Marathon Training: Hurricane Style

You know what makes running a challenge?  Hurricanes.

I’m writing this post a day early (it is Monday) because I’m fairly convinced I won’t have power tomorrow.  Perhaps not for the rest of the week, if the power companies are to be believed.  We got home from Florida late last night (before the storms hit) and while it is nice to not have to go into work this morning, the doom and gloom isn’t all that great.   I’m currently looking at a tree in my backyard and thinking that it better stay put.

While I’m worried about my house and my stuff, I have to admit that what I’m most worried about is getting back into training.  Because of the wedding last week, I took the week off from running, aside from the wedding 5K.  So this week, I need to kick things back into gear.

Except there is a hurricane outside.

I could hit the treadmill and hope that the power doesn’t go out mid-run (which would make me fall off the treadmill in a very graceful fashion).  That’s probably my best bet.  Otherwise, I’m just going to start running laps around the kitchen table.  I probably wouldn’t be the first marathon crazy to try that method.  I’m just hoping to be able to get out for the weekend.

And that my house and my friends’ houses all come through the storm unscathed, of course.

So what do you do when the weather thwarts your running plans?


I haven’t been running much this week because I’m out of town for Katie and Steve’s wedding.  I’ve been on my feet, but that’s not the same thing.  I’m not doing a long run this weekend.  And while a weekend of rest is never a bad thing, it makes me nervous.

Of course, when I setup my marathon training plan, I planned for this week off.  I also padded my plan in case long runs went awry.

But I’m nervous.  I think it’s because the race is getting closer.  (I touched on this a bit on Monday, but wanted to discuss a bit more.)  Next weekend, I have a 15 mile run, and the distances ramp up from there (following a modified Higdon plan).  Prior to this, I’ve been focusing on other milestones.  Vacations.  Weddings.  Other, shorter races.  But now, the next big thing on my list seems to be the marathon.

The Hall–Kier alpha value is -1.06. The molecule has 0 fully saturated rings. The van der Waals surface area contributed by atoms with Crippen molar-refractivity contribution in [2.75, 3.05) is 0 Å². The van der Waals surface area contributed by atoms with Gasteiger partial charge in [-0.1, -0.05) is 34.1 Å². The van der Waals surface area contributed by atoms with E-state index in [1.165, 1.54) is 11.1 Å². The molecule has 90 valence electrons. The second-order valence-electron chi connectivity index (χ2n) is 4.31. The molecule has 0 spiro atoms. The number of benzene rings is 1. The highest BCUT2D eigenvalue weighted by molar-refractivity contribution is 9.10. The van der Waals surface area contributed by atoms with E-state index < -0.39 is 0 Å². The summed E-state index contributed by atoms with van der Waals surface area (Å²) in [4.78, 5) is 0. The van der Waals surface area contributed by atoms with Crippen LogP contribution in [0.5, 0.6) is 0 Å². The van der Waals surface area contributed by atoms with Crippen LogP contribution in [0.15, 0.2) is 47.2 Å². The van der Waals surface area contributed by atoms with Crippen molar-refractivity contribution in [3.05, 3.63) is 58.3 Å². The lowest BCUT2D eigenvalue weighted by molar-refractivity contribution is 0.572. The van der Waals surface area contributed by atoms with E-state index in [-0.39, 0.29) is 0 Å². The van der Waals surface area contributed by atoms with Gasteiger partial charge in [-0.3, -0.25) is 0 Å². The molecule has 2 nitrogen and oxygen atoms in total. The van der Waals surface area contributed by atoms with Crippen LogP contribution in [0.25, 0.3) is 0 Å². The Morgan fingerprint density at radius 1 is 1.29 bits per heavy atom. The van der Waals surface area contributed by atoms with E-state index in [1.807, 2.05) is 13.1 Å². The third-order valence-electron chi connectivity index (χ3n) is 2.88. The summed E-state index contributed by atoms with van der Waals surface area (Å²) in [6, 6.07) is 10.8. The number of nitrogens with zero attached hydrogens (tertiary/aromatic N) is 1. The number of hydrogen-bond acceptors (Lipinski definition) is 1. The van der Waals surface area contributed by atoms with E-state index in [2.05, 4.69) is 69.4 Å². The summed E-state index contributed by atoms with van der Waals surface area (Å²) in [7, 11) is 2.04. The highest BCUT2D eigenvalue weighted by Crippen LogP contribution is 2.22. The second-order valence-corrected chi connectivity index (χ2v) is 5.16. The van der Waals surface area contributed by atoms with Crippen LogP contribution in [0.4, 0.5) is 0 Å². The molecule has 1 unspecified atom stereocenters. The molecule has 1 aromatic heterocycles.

Sure, I’ve got the Philly Half in there, but that seems like nothing, since it will be a stepback week between a 16 mile run and an 18 mile run.

16 miles.  18 miles.  All distances I’ve never covered before.

I’m not sure if I’m going to be training alone or with others.  It just sort of depends on schedules.  And I like both.  If I train with others, I have company.  If I train alone, I can choose my own pace (and I can run from my house rather than driving to a central point).  Perks to both.

I’m nervous.  I know that I can do this if I put my mind to it.  But it scares me.

Marathon Training Update

I’m about a month and a half into my official marathon training.  So far, my longest run was this past Monday at about 14 miles (13.5 plus a warmup walk and cooldown walk).  I’m not increasing distance again until the weekend of November 3/4.  I have the Baltimore Half Marathon tomorrow and the Army Ten Miler the following weekend.  The weekend after that, I will be out of town for a wedding.

I figure that the racing will be good training because even though I’m not increasing distance, I will be running faster than normal training pace.

My pace has been frustrating as of late.  I’m not doing a lot of speedwork, as it isn’t recommended in the plan I’m following.  Once I’m confident that I can handle the distance, I will return to speedwork.  I do run my mid-week runs at a faster pace than my weekend runs, but that’s about it.  So I shouldn’t expect to see any pace improvement. It’s just frustrating to see my pace falling.

Here’s an example from Monday’s run.

Mile 1 – 14:28
Mile 2 – 14:02
Mile 3 – 13:41
Mile 4 – 14:52 (here is where I got stopped by a guy who wanted to chat)
Mile 5 – 13:45
Mile 6 – 13:56
Mile 7 – 14:23 (here is where I stopped to look at map)
Mile 8 – 13:42
Mile 9 – 14:17
Mile 10 – 14:03
Mile 11 – 13:49
Mile 12 – 13:56
Mile 13 – 14:24
Final .46 – 6:52

That’s about a 14:08 pace.  Which I guess isn’t that bad, now that I look at it.  All the calculators say I should be running my long runs at 14:07 based on my half marathon PR, so… maybe I shouldn’t complain.  It’s just tough to see those numbers.  I’d like to be running at least under a 14 minute mile.

This is when being slow just eats away at my brain.  My goal for the marathon?  Finish.  I’d like to finish in the official time, meaning that I need to run 16 minute miles.  So if I can keep my training at under 14:30’s, I’m fine.  I don’t have any other time goals.  Time goals are for my second marathon, assuming there is one.

But it’s hard to be slow just the same.

It’s Getting Real